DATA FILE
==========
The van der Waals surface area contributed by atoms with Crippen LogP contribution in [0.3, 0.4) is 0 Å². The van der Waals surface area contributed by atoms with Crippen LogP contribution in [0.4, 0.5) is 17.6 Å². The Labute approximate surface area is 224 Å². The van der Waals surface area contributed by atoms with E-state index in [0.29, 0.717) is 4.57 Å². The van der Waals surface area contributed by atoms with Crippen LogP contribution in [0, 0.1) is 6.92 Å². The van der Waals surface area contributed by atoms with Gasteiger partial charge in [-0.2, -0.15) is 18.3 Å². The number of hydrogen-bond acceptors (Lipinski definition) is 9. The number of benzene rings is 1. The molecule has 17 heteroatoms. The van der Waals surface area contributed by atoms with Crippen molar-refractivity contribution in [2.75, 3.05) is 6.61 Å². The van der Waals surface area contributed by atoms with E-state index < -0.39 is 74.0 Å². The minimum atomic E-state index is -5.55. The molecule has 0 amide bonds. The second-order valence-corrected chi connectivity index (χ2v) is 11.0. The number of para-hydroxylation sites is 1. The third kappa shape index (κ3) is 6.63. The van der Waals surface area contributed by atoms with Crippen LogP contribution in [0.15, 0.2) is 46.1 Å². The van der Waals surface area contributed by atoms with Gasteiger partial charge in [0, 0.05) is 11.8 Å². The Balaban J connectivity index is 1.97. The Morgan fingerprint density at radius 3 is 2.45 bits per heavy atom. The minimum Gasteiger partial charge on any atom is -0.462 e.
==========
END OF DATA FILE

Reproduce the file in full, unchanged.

The van der Waals surface area contributed by atoms with Crippen LogP contribution in [0.3, 0.4) is 0 Å². The van der Waals surface area contributed by atoms with Crippen LogP contribution in [0.4, 0.5) is 17.6 Å². The Labute approximate surface area is 224 Å². The van der Waals surface area contributed by atoms with E-state index in [0.29, 0.717) is 4.57 Å². The van der Waals surface area contributed by atoms with Crippen LogP contribution in [0, 0.1) is 6.92 Å². The van der Waals surface area contributed by atoms with Gasteiger partial charge in [-0.2, -0.15) is 18.3 Å². The number of hydrogen-bond acceptors (Lipinski definition) is 9. The number of benzene rings is 1. The molecule has 17 heteroatoms. The van der Waals surface area contributed by atoms with Crippen molar-refractivity contribution in [2.75, 3.05) is 6.61 Å². The van der Waals surface area contributed by atoms with E-state index < -0.39 is 74.0 Å². The minimum atomic E-state index is -5.55. The molecule has 0 amide bonds. The second-order valence-corrected chi connectivity index (χ2v) is 11.0. The number of para-hydroxylation sites is 1. The third kappa shape index (κ3) is 6.63. The van der Waals surface area contributed by atoms with Crippen LogP contribution in [0.15, 0.2) is 46.1 Å². The van der Waals surface area contributed by atoms with Gasteiger partial charge in [0, 0.05) is 11.8 Å². The Balaban J connectivity index is 1.97. The Morgan fingerprint density at radius 3 is 2.45 bits per heavy atom. The minimum Gasteiger partial charge on any atom is -0.462 e.